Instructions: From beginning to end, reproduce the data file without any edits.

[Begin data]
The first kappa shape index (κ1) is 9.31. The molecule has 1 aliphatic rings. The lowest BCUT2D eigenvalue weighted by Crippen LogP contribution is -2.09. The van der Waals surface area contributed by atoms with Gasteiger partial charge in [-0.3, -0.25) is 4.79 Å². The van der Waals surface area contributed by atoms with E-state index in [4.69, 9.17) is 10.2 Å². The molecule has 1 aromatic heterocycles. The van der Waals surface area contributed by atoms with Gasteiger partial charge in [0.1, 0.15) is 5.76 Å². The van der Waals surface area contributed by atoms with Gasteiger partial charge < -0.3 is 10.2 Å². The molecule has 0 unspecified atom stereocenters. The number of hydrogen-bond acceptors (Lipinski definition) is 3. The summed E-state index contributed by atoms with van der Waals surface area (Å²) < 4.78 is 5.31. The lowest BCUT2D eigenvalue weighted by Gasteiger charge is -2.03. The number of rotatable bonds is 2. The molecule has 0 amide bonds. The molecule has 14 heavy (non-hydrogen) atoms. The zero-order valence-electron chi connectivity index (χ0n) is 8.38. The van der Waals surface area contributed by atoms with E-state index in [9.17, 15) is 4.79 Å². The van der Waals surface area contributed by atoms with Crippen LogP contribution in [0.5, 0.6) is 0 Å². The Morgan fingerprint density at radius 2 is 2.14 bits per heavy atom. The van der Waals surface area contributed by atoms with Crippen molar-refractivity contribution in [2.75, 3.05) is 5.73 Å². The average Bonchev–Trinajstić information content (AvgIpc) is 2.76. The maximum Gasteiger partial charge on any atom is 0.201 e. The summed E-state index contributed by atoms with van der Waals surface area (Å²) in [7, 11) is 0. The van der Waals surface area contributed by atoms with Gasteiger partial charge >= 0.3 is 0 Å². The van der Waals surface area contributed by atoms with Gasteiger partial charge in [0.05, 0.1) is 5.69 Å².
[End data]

The first kappa shape index (κ1) is 9.31. The molecule has 1 aliphatic rings. The lowest BCUT2D eigenvalue weighted by Crippen LogP contribution is -2.09. The van der Waals surface area contributed by atoms with Gasteiger partial charge in [-0.3, -0.25) is 4.79 Å². The van der Waals surface area contributed by atoms with E-state index in [4.69, 9.17) is 10.2 Å². The molecule has 1 aromatic heterocycles. The van der Waals surface area contributed by atoms with Gasteiger partial charge in [0.1, 0.15) is 5.76 Å². The van der Waals surface area contributed by atoms with Gasteiger partial charge < -0.3 is 10.2 Å². The molecule has 0 unspecified atom stereocenters. The number of hydrogen-bond acceptors (Lipinski definition) is 3. The summed E-state index contributed by atoms with van der Waals surface area (Å²) < 4.78 is 5.31. The lowest BCUT2D eigenvalue weighted by Gasteiger charge is -2.03. The number of rotatable bonds is 2. The molecule has 0 amide bonds. The molecule has 14 heavy (non-hydrogen) atoms. The zero-order valence-electron chi connectivity index (χ0n) is 8.38. The van der Waals surface area contributed by atoms with E-state index in [9.17, 15) is 4.79 Å². The van der Waals surface area contributed by atoms with Crippen LogP contribution in [0.5, 0.6) is 0 Å². The Morgan fingerprint density at radius 2 is 2.14 bits per heavy atom. The van der Waals surface area contributed by atoms with Crippen molar-refractivity contribution in [2.75, 3.05) is 5.73 Å². The average Bonchev–Trinajstić information content (AvgIpc) is 2.76. The maximum Gasteiger partial charge on any atom is 0.201 e. The summed E-state index contributed by atoms with van der Waals surface area (Å²) in [7, 11) is 0. The van der Waals surface area contributed by atoms with Gasteiger partial charge >= 0.3 is 0 Å². The van der Waals surface area contributed by atoms with Gasteiger partial charge in [0.05, 0.1) is 5.69 Å².